Bayesian statistical methods have become widely used for data analysis and modelling in recent years, and the BUGS software has become the most popular software for Bayesian analysis worldwide. Authored by the team that originally developed this software, The BUGS Book provides a practical introduction to this program and its use. The text presents complete coverage of all the functionalities of BUGS, including prediction, missing data, model criticism, and prior sensitivity. It also features a large number of worked examples and a wide range of applications from various disciplines. The book introduces regression models, techniques for criticism and comparison, and a wide range of modelling issues before going into the vital area of hierarchical models, one of the most common applications of Bayesian methods. It deals with essentials of modelling without getting bogged down in complexity. The book emphasises model criticism, model comparison, sensitivity analysis to alternative priors, and thoughtful choice of prior distributions—all those aspects of the "art" of modelling that are easily overlooked in more theoretical expositions. More pragmatic than ideological, the authors systematically work through the large range of "tricks" that reveal the real power of the BUGS software, for example, dealing with missing data, censoring, grouped data, prediction, ranking, parameter constraints, and so on. Many of the examples are biostatistical, but they do not require domain knowledge and are generalisable to a wide range of other application areas. Full code and data for examples, exercises, and some solutions can be found on the book’s website.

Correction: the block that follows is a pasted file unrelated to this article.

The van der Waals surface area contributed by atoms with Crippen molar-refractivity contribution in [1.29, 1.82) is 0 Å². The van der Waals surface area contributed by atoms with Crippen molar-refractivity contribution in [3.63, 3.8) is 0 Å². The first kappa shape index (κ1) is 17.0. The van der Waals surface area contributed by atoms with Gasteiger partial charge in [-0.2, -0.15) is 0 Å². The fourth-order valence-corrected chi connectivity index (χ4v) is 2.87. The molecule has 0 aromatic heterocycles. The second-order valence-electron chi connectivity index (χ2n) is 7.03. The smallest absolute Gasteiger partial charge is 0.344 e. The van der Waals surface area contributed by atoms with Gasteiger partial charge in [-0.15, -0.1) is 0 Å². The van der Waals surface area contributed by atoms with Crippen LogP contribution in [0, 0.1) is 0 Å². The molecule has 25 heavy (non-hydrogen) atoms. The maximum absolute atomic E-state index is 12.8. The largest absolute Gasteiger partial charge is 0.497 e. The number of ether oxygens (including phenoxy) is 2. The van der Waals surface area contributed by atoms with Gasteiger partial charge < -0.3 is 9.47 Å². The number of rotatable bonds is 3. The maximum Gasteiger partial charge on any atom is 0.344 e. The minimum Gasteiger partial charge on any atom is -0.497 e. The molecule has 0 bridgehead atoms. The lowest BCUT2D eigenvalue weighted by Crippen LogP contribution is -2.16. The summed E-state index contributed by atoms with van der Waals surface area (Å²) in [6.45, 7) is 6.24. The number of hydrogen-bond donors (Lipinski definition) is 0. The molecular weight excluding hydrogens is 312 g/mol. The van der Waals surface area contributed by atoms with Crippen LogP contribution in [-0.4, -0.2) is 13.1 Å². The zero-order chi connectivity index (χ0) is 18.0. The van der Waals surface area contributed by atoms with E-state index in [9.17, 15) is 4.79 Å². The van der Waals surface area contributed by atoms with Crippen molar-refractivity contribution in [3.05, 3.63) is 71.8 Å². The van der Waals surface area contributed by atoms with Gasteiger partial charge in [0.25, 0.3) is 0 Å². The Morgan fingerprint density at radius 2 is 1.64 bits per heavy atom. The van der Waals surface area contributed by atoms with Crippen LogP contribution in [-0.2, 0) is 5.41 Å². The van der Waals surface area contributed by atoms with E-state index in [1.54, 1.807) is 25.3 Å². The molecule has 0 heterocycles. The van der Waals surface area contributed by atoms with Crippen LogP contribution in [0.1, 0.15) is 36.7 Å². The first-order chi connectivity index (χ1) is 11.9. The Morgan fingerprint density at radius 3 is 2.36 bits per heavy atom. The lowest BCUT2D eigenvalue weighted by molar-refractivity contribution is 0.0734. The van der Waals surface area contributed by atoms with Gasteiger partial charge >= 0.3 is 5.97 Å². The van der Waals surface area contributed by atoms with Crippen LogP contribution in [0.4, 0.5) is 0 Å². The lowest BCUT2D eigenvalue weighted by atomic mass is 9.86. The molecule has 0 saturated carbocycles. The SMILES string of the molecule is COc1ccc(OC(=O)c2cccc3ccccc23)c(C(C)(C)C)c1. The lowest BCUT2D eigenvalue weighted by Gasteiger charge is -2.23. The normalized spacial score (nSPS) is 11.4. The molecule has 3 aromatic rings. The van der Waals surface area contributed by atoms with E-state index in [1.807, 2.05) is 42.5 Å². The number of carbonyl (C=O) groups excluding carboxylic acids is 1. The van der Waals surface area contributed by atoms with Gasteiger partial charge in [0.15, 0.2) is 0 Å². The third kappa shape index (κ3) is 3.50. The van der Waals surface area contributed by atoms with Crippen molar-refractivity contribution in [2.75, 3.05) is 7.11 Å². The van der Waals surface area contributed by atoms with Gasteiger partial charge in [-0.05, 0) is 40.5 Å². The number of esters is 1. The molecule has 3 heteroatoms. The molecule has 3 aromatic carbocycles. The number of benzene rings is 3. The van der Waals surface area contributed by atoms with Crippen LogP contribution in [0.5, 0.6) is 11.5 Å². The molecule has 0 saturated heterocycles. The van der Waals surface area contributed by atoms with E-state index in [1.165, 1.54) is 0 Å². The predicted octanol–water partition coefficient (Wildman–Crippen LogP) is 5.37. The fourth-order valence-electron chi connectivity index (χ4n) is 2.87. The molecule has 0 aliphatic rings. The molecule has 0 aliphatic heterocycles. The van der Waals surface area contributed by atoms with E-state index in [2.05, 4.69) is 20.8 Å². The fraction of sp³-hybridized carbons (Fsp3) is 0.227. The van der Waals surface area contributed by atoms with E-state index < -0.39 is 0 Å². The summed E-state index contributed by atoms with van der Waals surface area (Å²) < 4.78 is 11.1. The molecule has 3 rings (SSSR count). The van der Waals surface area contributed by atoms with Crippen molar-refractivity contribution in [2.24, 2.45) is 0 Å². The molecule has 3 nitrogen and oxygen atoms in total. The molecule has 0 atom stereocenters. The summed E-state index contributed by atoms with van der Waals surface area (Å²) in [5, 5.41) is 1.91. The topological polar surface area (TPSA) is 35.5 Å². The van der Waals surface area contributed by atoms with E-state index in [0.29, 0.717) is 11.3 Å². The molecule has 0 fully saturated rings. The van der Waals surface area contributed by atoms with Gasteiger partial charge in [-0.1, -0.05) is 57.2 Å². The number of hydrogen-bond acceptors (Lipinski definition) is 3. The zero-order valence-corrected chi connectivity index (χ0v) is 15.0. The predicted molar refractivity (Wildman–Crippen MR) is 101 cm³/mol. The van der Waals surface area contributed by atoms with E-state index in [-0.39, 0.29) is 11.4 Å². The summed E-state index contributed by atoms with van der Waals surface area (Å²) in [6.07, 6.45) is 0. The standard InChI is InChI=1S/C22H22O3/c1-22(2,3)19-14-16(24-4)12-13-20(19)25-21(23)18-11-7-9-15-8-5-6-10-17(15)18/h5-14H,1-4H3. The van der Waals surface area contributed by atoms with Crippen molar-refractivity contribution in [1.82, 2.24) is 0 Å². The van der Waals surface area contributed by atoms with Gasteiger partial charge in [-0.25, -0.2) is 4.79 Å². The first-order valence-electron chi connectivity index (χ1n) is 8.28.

Author: Annette J. Dobson
Publisher: Chapman and Hall/CRC
Release Date: 2008-05-12